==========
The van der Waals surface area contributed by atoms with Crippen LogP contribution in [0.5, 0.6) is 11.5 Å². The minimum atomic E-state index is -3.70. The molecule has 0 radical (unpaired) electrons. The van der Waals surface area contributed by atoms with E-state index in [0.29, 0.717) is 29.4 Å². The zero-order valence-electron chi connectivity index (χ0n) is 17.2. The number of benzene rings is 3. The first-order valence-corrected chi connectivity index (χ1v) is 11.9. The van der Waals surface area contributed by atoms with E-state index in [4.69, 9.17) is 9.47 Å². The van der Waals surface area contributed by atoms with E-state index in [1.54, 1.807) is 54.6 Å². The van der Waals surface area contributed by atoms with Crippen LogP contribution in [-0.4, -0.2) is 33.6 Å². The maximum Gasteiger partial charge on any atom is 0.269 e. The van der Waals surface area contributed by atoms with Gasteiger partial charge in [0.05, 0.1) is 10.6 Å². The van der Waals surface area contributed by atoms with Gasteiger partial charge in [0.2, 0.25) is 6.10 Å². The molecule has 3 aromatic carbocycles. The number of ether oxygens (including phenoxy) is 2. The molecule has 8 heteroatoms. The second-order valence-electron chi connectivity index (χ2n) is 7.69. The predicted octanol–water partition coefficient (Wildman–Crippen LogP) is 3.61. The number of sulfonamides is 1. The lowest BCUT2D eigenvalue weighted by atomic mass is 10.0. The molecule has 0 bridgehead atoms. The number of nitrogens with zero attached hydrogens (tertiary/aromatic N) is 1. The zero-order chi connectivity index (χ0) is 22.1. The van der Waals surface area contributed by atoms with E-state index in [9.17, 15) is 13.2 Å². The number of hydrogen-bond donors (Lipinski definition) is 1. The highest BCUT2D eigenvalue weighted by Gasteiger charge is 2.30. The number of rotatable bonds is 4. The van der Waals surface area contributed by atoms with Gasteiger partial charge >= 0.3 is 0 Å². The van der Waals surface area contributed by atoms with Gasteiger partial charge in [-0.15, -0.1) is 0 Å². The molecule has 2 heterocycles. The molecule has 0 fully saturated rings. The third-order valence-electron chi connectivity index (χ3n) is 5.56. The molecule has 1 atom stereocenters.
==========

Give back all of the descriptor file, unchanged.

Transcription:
The van der Waals surface area contributed by atoms with Crippen LogP contribution in [0.5, 0.6) is 11.5 Å². The minimum atomic E-state index is -3.70. The molecule has 0 radical (unpaired) electrons. The van der Waals surface area contributed by atoms with E-state index in [0.29, 0.717) is 29.4 Å². The zero-order valence-electron chi connectivity index (χ0n) is 17.2. The number of benzene rings is 3. The first-order valence-corrected chi connectivity index (χ1v) is 11.9. The van der Waals surface area contributed by atoms with E-state index in [4.69, 9.17) is 9.47 Å². The van der Waals surface area contributed by atoms with E-state index in [1.54, 1.807) is 54.6 Å². The van der Waals surface area contributed by atoms with Crippen LogP contribution in [-0.4, -0.2) is 33.6 Å². The maximum Gasteiger partial charge on any atom is 0.269 e. The van der Waals surface area contributed by atoms with Gasteiger partial charge in [0.05, 0.1) is 10.6 Å². The van der Waals surface area contributed by atoms with Gasteiger partial charge in [0.2, 0.25) is 6.10 Å². The molecule has 3 aromatic carbocycles. The number of ether oxygens (including phenoxy) is 2. The molecule has 8 heteroatoms. The second-order valence-electron chi connectivity index (χ2n) is 7.69. The predicted octanol–water partition coefficient (Wildman–Crippen LogP) is 3.61. The number of sulfonamides is 1. The lowest BCUT2D eigenvalue weighted by atomic mass is 10.0. The molecule has 0 bridgehead atoms. The number of nitrogens with zero attached hydrogens (tertiary/aromatic N) is 1. The zero-order chi connectivity index (χ0) is 22.1. The van der Waals surface area contributed by atoms with E-state index in [9.17, 15) is 13.2 Å². The number of hydrogen-bond donors (Lipinski definition) is 1. The highest BCUT2D eigenvalue weighted by Gasteiger charge is 2.30. The number of rotatable bonds is 4. The van der Waals surface area contributed by atoms with Gasteiger partial charge >= 0.3 is 0 Å². The van der Waals surface area contributed by atoms with Gasteiger partial charge in [-0.15, -0.1) is 0 Å². The molecule has 2 heterocycles. The molecule has 0 fully saturated rings. The third-order valence-electron chi connectivity index (χ3n) is 5.56. The molecule has 1 atom stereocenters.